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Endocrinol Metab Clin North Am. 1993 Dec;22(4):775-94.

The incretin notion and its relevance to diabetes.

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  • 1Howard Hughes Medical Institute, Boston, Massachusetts.


Basic research on the cellular mechanisms that control the expression of the gene encoding glucagon has led to the discovery of proglucagon, which is processed alternatively by tissue-specific proteolysis to produce glucagon in the pancreatic alpha cells and a GLP-1 in the intestines. GLP-1 hormone is released into the circulation from intestinal L cells in response to meals and is the most potent incretin hormone known; GLP-1 and GIP appear to account for most, if not all, of the intestinal incretin effect in the augmentation of glucose-stimulated insulin secretion. Analyses of the mechanisms of action of GLP-1 and of glucose on isolated cultured rat beta cells using patch-clamp techniques to record ion channel activities has led to the glucose competence concept in which the combined glucose-signaling and GLP-1/cAMP-signaling pathways are required to affect depolarization of beta cells and to thereby stimulate insulin secretion. It is hypothesized that, among other possible target channels, the K-ATP channel is key first event in GLP-1/glucose-mediated activation of the beta cell secretory response. It is proposed that at least one factor contributing to the pathogenesis of NIDDM is a desensitization of the GLP-1 receptor on beta cells induced by the hypersecretion of GLP-1. Because of the discoveries that GLP-1 stimulates both secretion and production of insulin, and that the actions of GLP-1 are entirely glucose-dependent, GLP-1 may provide unique advantages over the sulfonylurea drugs in the treatment of NIDDM.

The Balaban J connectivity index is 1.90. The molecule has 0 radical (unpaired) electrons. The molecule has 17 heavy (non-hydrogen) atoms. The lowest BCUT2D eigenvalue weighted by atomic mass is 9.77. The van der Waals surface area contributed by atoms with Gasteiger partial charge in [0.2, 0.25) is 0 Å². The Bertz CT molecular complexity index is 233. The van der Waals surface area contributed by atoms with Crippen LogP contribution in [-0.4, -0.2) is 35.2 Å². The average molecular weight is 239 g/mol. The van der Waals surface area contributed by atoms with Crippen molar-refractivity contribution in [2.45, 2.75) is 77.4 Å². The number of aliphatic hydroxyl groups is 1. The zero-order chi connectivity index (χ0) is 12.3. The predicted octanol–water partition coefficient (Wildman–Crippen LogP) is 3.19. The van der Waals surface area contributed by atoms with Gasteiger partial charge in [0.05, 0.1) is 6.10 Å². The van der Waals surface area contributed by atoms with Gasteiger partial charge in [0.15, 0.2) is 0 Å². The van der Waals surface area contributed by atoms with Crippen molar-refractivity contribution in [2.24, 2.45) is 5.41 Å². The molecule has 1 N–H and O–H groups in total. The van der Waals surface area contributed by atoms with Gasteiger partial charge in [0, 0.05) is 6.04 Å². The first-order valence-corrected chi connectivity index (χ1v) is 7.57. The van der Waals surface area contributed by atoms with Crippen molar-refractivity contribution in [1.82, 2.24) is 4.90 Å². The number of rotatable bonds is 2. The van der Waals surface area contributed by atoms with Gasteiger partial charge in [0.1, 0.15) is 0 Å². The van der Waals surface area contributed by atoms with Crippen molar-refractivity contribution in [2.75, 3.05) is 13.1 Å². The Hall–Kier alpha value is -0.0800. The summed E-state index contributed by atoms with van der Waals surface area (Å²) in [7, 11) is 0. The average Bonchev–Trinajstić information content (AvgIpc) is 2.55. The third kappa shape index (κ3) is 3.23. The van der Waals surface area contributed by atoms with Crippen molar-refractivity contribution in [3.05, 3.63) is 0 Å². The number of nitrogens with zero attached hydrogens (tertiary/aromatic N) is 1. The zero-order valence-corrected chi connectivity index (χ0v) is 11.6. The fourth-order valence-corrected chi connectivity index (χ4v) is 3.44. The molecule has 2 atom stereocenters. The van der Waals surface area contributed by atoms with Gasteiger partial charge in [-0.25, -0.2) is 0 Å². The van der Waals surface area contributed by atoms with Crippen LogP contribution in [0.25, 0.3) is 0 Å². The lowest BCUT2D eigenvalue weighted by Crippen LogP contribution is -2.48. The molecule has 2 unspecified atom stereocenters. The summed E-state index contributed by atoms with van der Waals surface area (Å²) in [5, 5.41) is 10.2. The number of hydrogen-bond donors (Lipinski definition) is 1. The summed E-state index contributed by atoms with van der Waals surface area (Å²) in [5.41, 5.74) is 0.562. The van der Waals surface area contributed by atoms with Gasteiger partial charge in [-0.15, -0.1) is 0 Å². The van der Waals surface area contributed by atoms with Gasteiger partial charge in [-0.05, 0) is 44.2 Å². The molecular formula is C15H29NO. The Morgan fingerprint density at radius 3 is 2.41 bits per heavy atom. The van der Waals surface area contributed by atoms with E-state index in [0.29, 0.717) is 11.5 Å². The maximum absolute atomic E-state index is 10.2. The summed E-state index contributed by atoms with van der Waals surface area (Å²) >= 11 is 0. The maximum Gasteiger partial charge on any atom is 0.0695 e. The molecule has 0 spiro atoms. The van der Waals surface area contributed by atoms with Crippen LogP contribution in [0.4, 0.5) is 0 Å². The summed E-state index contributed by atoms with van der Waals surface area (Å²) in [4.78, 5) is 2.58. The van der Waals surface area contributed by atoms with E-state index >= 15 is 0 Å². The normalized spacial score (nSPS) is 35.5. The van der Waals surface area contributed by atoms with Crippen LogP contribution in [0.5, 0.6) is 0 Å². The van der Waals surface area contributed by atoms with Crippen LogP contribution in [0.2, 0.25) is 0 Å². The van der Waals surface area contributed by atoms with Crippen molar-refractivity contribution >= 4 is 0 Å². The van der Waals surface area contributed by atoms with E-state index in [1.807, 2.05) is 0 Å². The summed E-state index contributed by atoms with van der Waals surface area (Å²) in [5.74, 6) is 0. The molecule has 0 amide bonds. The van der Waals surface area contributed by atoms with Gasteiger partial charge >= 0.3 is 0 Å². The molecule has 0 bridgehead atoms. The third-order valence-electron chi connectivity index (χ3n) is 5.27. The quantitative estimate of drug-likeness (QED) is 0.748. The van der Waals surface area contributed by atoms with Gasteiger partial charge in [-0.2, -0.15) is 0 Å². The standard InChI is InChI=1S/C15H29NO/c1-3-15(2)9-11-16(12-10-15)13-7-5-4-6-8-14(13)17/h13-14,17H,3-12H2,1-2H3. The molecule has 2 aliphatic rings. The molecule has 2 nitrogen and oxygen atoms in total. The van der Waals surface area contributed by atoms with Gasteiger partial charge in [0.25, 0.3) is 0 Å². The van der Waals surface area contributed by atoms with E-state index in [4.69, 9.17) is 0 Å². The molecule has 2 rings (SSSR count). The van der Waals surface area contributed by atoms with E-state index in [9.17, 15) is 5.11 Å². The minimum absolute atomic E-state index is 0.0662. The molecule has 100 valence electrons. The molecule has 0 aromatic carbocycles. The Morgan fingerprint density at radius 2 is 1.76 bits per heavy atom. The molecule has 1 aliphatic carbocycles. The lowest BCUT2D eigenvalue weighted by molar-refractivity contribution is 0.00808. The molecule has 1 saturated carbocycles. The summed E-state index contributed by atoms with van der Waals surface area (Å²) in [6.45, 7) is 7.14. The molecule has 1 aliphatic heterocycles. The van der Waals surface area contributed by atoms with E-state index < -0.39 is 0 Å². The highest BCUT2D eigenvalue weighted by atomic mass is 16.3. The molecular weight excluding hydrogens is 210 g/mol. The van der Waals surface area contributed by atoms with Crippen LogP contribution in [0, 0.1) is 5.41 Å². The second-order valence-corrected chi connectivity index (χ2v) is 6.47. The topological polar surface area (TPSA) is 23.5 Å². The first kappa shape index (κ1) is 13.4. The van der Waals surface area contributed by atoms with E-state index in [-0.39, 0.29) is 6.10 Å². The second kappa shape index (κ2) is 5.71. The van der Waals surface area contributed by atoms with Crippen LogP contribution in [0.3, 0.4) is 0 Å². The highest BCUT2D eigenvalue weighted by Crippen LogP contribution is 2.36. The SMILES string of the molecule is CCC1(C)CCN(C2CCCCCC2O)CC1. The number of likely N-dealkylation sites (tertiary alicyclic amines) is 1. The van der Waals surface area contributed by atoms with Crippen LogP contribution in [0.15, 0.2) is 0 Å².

[PubMed - indexed for MEDLINE]
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